CH391L/S12/In vitro Selection
- 1 Overview of in vitro selection
- 1.1 Library Generation
- 1.2 Increased Representation
- 1.3 Confinement of Function
- 2 References
Overview of in vitro selection
Once diversity is created, the selection must must allow function variants to become a larger percentage of the pool. This step is often the most difficult to design.
The easiest function to enrich for is affinity for a ligand. To select for binders (aptamers for nucleic acids; antibodies and others for proteins,) one exposes the pool of potential binders to a fixed ligand. The best binders affix to the ligand while weaker binders are washed away. Those that remain can be amplified for further round of selection.
For nucleic acids, the binder itself can be subject to amplification, as it is both the information-carrying and function-carrying molecule. Ellington 1990.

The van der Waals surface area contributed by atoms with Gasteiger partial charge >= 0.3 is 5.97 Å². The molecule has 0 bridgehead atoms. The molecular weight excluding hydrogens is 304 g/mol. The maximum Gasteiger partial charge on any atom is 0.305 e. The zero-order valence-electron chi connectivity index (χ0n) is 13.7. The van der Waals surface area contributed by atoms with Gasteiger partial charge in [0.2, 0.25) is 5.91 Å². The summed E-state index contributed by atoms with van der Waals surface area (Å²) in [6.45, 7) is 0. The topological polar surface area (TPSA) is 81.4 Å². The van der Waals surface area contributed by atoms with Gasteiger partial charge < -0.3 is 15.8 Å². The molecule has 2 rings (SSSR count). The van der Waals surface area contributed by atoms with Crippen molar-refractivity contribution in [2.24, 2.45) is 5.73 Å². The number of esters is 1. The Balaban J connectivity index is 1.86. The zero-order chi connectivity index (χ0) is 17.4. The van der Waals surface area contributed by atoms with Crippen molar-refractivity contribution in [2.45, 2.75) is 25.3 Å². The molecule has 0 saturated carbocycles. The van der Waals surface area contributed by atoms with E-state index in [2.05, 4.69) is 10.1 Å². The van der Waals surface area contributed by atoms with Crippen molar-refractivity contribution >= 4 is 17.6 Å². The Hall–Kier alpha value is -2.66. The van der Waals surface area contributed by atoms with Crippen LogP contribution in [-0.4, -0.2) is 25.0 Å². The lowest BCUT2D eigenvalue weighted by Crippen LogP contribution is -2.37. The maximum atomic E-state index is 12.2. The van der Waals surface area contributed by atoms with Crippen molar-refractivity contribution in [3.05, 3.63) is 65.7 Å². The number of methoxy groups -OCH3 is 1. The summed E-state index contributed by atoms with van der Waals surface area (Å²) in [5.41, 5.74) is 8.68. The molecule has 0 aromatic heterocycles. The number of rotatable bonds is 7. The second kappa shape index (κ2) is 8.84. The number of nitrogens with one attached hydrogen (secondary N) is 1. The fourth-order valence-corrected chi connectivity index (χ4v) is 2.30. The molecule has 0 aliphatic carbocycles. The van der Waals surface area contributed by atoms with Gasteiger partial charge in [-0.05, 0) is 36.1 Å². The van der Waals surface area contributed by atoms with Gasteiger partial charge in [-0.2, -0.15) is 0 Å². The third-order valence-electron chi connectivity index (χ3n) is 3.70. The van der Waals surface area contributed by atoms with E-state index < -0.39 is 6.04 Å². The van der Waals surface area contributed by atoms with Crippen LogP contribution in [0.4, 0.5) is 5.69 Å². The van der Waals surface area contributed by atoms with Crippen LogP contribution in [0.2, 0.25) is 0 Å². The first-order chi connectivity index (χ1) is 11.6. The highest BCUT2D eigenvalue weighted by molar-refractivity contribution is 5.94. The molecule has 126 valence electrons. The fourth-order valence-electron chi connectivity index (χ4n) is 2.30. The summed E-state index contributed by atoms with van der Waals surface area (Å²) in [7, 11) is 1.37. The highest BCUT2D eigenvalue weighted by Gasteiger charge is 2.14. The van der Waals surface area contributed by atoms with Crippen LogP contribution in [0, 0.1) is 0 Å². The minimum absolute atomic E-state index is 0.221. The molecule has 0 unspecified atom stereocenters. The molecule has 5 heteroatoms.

For protein binders, the scheme must include linking of the information-carrying nucleic acid to the function-carrying protein. Some examples of this linking are phage display, cell-surface display, and ribosome display.
The first in vitro evolved protein functions involved modification of the nucleic acid species that encoded it (See "DNA Modifying Proteins" below). Perhaps the first such function was protection of the DNA template. In Tawfik and Griffiths (1998) The template encodes HaeIII methyl transferase, which then methylates recognition sequences in the gene. The methylated genes are then protected from digestion by HaeIII endonuclease. Undigested templates are then amplified before the next round. Tawfik 1998.